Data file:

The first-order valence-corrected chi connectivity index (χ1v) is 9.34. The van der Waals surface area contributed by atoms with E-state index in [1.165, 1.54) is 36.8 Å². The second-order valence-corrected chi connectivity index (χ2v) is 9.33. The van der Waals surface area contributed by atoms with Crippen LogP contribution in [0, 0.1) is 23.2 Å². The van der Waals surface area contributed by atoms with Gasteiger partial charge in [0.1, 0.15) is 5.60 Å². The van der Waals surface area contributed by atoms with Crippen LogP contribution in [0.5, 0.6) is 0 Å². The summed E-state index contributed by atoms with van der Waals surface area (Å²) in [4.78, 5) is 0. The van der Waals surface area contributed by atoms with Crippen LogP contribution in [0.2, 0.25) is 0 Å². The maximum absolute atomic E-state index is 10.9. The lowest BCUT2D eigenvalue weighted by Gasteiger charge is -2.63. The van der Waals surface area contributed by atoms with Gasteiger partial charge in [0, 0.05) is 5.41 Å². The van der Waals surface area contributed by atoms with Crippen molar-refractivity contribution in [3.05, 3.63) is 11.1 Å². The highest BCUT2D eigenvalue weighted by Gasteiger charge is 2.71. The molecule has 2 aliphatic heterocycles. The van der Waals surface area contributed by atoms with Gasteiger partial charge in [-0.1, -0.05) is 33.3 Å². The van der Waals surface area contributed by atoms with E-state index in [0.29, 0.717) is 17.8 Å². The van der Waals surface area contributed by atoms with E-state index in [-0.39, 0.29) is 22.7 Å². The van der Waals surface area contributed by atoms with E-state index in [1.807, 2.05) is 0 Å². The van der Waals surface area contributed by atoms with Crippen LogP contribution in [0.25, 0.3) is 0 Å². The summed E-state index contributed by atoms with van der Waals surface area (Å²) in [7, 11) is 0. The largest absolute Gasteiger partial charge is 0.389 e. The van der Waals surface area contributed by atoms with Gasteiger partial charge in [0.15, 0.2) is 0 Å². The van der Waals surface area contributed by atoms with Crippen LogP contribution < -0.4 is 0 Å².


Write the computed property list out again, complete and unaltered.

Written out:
The first-order valence-corrected chi connectivity index (χ1v) is 9.34. The van der Waals surface area contributed by atoms with E-state index in [1.165, 1.54) is 36.8 Å². The second-order valence-corrected chi connectivity index (χ2v) is 9.33. The van der Waals surface area contributed by atoms with Crippen LogP contribution in [0, 0.1) is 23.2 Å². The van der Waals surface area contributed by atoms with Gasteiger partial charge in [0.1, 0.15) is 5.60 Å². The van der Waals surface area contributed by atoms with Crippen LogP contribution in [0.5, 0.6) is 0 Å². The summed E-state index contributed by atoms with van der Waals surface area (Å²) in [4.78, 5) is 0. The van der Waals surface area contributed by atoms with Crippen LogP contribution in [0.2, 0.25) is 0 Å². The maximum absolute atomic E-state index is 10.9. The lowest BCUT2D eigenvalue weighted by Gasteiger charge is -2.63. The van der Waals surface area contributed by atoms with Gasteiger partial charge in [0, 0.05) is 5.41 Å². The van der Waals surface area contributed by atoms with Crippen molar-refractivity contribution in [3.05, 3.63) is 11.1 Å². The highest BCUT2D eigenvalue weighted by Gasteiger charge is 2.71. The molecule has 2 aliphatic heterocycles. The van der Waals surface area contributed by atoms with Gasteiger partial charge in [-0.1, -0.05) is 33.3 Å². The van der Waals surface area contributed by atoms with E-state index in [0.29, 0.717) is 17.8 Å². The van der Waals surface area contributed by atoms with E-state index in [-0.39, 0.29) is 22.7 Å². The van der Waals surface area contributed by atoms with E-state index in [1.807, 2.05) is 0 Å². The van der Waals surface area contributed by atoms with Crippen LogP contribution in [0.25, 0.3) is 0 Å². The summed E-state index contributed by atoms with van der Waals surface area (Å²) in [7, 11) is 0. The largest absolute Gasteiger partial charge is 0.389 e. The van der Waals surface area contributed by atoms with Gasteiger partial charge in [0.15, 0.2) is 0 Å². The van der Waals surface area contributed by atoms with Crippen LogP contribution < -0.4 is 0 Å².